China Tests Japan on Island Claims After Philippine Success

Source: The Asahi Shimbun via Getty Images

A Chinese Marine Surveillance ship, bottom, sails while Japan Coast Guard patrol ships and Taiwanese boats and coast guard vessels converge at the contiguous zone of disputed islands, known as Senkaku Islands in Japan, Diaoyu Islands in China, and Tiaoyutai in Taiwan on Jan. 24, 2013. Close

A Chinese Marine Surveillance ship, bottom, sails while Japan Coast Guard patrol ships... Read More

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Source: The Asahi Shimbun via Getty Images

A Chinese Marine Surveillance ship, bottom, sails while Japan Coast Guard patrol ships and Taiwanese boats and coast guard vessels converge at the contiguous zone of disputed islands, known as Senkaku Islands in Japan, Diaoyu Islands in China, and Tiaoyutai in Taiwan on Jan. 24, 2013.

China deployed ships to waters near islands disputed with Japan for a record 28 hours, drawing a formal protest as it repeated a strategy of pressing its territorial claims through bolder projections of maritime power.

Ships from China’s newly formed coast guard remained in the Japanese-controlled waters for the longest time since Japan bought the islands last year, Cabinet Secretary Yoshihide Suga said at a briefing in Tokyo today. Japan’s Foreign Ministry summoned a Chinese diplomat and “sternly protested,” he said.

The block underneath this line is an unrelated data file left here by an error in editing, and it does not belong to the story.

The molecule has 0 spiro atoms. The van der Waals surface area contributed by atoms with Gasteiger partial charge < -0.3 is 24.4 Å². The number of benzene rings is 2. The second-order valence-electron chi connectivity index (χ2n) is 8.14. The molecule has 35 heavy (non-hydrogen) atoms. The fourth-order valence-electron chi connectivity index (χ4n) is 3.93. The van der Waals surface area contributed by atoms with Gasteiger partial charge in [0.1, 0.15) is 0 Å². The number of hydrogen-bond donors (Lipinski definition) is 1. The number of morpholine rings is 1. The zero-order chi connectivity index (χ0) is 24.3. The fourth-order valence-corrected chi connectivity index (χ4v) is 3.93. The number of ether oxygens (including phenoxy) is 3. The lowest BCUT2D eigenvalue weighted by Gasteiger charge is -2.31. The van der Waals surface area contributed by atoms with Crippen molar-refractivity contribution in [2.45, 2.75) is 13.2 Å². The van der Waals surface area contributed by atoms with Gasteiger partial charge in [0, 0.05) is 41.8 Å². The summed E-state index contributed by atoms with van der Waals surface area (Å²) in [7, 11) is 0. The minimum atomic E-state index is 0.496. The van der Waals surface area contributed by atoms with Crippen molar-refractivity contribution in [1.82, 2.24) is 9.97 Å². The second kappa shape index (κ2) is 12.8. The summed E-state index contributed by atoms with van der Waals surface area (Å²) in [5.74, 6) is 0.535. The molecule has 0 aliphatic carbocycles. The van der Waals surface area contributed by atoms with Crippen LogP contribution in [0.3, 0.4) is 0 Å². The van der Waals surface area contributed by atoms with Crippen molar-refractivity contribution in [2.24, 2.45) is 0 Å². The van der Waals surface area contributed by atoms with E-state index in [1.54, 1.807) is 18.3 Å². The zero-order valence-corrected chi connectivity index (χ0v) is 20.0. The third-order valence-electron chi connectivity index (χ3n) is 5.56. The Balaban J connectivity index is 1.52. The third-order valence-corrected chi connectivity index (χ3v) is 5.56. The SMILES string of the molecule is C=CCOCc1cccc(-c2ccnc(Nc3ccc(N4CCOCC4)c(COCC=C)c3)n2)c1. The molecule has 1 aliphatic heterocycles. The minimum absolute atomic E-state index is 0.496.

The Chinese deployment mirrors an approach it has taken to press its sovereignty claim in a dispute with the Philippines over the Scarborough Shoal in the South China Sea. The moves come as China expands its defense spending and President Xi Jinping seeks to make China a maritime power in the region.

“It’s very similar,” said Chiaki Akimoto, director of the Tokyo bureau of the Royal United Services Institute for Defense and Security Studies, referring to China’s actions toward Japan and the Philippines. “The idea is to escalate little by little. At the same time, they want to see how Japan reacts.”

In June, the Philippines protested what it called “the massive presence of Chinese military and paramilitary ships” around territory it claims in the South China Sea. The Philippines asked the United Nations in January to rule on its dispute with China, which moved to take control of the Scarborough Shoal a year after a standoff between Philippine and Chinese ships.

28 Hours

Four Chinese Coast Guard ships spent about 28 hours in Japanese-controlled waters around the islands, part of the time remaining stationary within 5 kilometers (3.1 miles) of Minami Kojima island, according to e-mailed statements from the Japanese Coast Guard. The ships left the waters around the islands, known as Diaoyu in Chinese and Senkaku in Japanese, at about noon today.

“It is clear that the Senkaku Islands are Japan’s territory, in terms of history and international law,” Suga said today. “This incursion into our territorial waters is the longest since our government bought the islands in September. It is extremely regrettable and we cannot accept it.”